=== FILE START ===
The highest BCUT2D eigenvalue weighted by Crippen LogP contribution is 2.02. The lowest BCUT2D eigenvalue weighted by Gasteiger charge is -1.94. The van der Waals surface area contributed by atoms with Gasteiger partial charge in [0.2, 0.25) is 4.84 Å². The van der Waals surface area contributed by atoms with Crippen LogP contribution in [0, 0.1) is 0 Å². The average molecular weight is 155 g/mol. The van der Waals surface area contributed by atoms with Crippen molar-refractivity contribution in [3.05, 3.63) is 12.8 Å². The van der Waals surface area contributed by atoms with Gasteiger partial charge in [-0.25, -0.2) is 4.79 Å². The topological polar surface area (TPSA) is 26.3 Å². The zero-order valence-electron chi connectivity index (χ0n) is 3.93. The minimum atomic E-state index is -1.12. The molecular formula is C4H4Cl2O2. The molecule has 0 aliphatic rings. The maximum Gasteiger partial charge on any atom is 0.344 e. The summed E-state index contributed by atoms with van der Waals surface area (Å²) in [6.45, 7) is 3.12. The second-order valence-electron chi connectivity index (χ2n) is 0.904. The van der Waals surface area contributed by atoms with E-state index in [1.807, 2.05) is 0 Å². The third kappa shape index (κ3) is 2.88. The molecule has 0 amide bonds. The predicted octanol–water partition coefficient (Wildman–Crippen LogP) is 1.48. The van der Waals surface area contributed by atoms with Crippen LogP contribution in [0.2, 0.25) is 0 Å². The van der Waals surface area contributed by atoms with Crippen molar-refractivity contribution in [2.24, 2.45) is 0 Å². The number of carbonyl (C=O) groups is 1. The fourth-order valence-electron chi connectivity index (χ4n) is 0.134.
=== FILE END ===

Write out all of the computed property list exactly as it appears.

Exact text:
The highest BCUT2D eigenvalue weighted by Crippen LogP contribution is 2.02. The lowest BCUT2D eigenvalue weighted by Gasteiger charge is -1.94. The van der Waals surface area contributed by atoms with Gasteiger partial charge in [0.2, 0.25) is 4.84 Å². The van der Waals surface area contributed by atoms with Crippen LogP contribution in [0, 0.1) is 0 Å². The average molecular weight is 155 g/mol. The van der Waals surface area contributed by atoms with Crippen molar-refractivity contribution in [3.05, 3.63) is 12.8 Å². The van der Waals surface area contributed by atoms with Gasteiger partial charge in [-0.25, -0.2) is 4.79 Å². The topological polar surface area (TPSA) is 26.3 Å². The zero-order valence-electron chi connectivity index (χ0n) is 3.93. The minimum atomic E-state index is -1.12. The molecular formula is C4H4Cl2O2. The molecule has 0 aliphatic rings. The maximum Gasteiger partial charge on any atom is 0.344 e. The summed E-state index contributed by atoms with van der Waals surface area (Å²) in [6.45, 7) is 3.12. The second-order valence-electron chi connectivity index (χ2n) is 0.904. The van der Waals surface area contributed by atoms with E-state index in [1.807, 2.05) is 0 Å². The third kappa shape index (κ3) is 2.88. The molecule has 0 amide bonds. The predicted octanol–water partition coefficient (Wildman–Crippen LogP) is 1.48. The van der Waals surface area contributed by atoms with Crippen LogP contribution in [0.2, 0.25) is 0 Å². The van der Waals surface area contributed by atoms with Crippen molar-refractivity contribution in [2.24, 2.45) is 0 Å². The number of carbonyl (C=O) groups is 1. The fourth-order valence-electron chi connectivity index (χ4n) is 0.134.